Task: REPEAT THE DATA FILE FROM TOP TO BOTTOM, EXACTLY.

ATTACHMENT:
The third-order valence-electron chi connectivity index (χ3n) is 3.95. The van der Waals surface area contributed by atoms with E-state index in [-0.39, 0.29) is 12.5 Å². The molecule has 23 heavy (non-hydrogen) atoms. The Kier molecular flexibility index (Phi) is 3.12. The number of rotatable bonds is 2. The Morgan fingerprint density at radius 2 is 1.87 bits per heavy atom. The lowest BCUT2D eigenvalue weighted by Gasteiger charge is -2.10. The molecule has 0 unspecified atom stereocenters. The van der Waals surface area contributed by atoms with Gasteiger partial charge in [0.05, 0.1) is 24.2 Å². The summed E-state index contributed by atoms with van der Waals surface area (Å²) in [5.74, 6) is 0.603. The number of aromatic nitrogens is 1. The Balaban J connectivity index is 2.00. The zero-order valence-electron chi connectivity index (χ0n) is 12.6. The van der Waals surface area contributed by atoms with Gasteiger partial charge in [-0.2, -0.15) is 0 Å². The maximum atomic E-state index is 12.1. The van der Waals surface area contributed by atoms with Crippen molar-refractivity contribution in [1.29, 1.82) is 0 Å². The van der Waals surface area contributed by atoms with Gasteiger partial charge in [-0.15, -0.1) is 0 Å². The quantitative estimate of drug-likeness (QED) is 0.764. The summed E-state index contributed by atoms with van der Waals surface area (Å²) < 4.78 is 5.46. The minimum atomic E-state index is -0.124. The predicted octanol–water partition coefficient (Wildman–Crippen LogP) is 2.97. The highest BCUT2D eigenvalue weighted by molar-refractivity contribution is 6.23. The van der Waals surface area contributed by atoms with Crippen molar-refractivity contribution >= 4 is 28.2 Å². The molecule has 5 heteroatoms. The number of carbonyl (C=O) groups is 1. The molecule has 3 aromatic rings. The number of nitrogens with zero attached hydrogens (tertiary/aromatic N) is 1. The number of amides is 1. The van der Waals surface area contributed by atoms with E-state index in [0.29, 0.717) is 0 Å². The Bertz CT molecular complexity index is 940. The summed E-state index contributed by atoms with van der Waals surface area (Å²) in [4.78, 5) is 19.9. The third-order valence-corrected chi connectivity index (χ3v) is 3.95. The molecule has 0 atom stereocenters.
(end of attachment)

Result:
The third-order valence-electron chi connectivity index (χ3n) is 3.95. The van der Waals surface area contributed by atoms with E-state index in [-0.39, 0.29) is 12.5 Å². The molecule has 23 heavy (non-hydrogen) atoms. The Kier molecular flexibility index (Phi) is 3.12. The number of rotatable bonds is 2. The Morgan fingerprint density at radius 2 is 1.87 bits per heavy atom. The lowest BCUT2D eigenvalue weighted by Gasteiger charge is -2.10. The molecule has 0 unspecified atom stereocenters. The van der Waals surface area contributed by atoms with Gasteiger partial charge in [0.05, 0.1) is 24.2 Å². The summed E-state index contributed by atoms with van der Waals surface area (Å²) in [5.74, 6) is 0.603. The number of aromatic nitrogens is 1. The Balaban J connectivity index is 2.00. The zero-order valence-electron chi connectivity index (χ0n) is 12.6. The van der Waals surface area contributed by atoms with Gasteiger partial charge in [-0.2, -0.15) is 0 Å². The maximum atomic E-state index is 12.1. The van der Waals surface area contributed by atoms with Crippen molar-refractivity contribution in [1.29, 1.82) is 0 Å². The van der Waals surface area contributed by atoms with Gasteiger partial charge in [-0.15, -0.1) is 0 Å². The quantitative estimate of drug-likeness (QED) is 0.764. The summed E-state index contributed by atoms with van der Waals surface area (Å²) < 4.78 is 5.46. The minimum atomic E-state index is -0.124. The predicted octanol–water partition coefficient (Wildman–Crippen LogP) is 2.97. The highest BCUT2D eigenvalue weighted by molar-refractivity contribution is 6.23. The van der Waals surface area contributed by atoms with Crippen molar-refractivity contribution >= 4 is 28.2 Å². The molecule has 5 heteroatoms. The number of carbonyl (C=O) groups is 1. The molecule has 3 aromatic rings. The number of nitrogens with zero attached hydrogens (tertiary/aromatic N) is 1. The number of amides is 1. The van der Waals surface area contributed by atoms with E-state index in [0.29, 0.717) is 0 Å². The Bertz CT molecular complexity index is 940. The summed E-state index contributed by atoms with van der Waals surface area (Å²) in [4.78, 5) is 19.9. The third-order valence-corrected chi connectivity index (χ3v) is 3.95. The molecule has 0 atom stereocenters.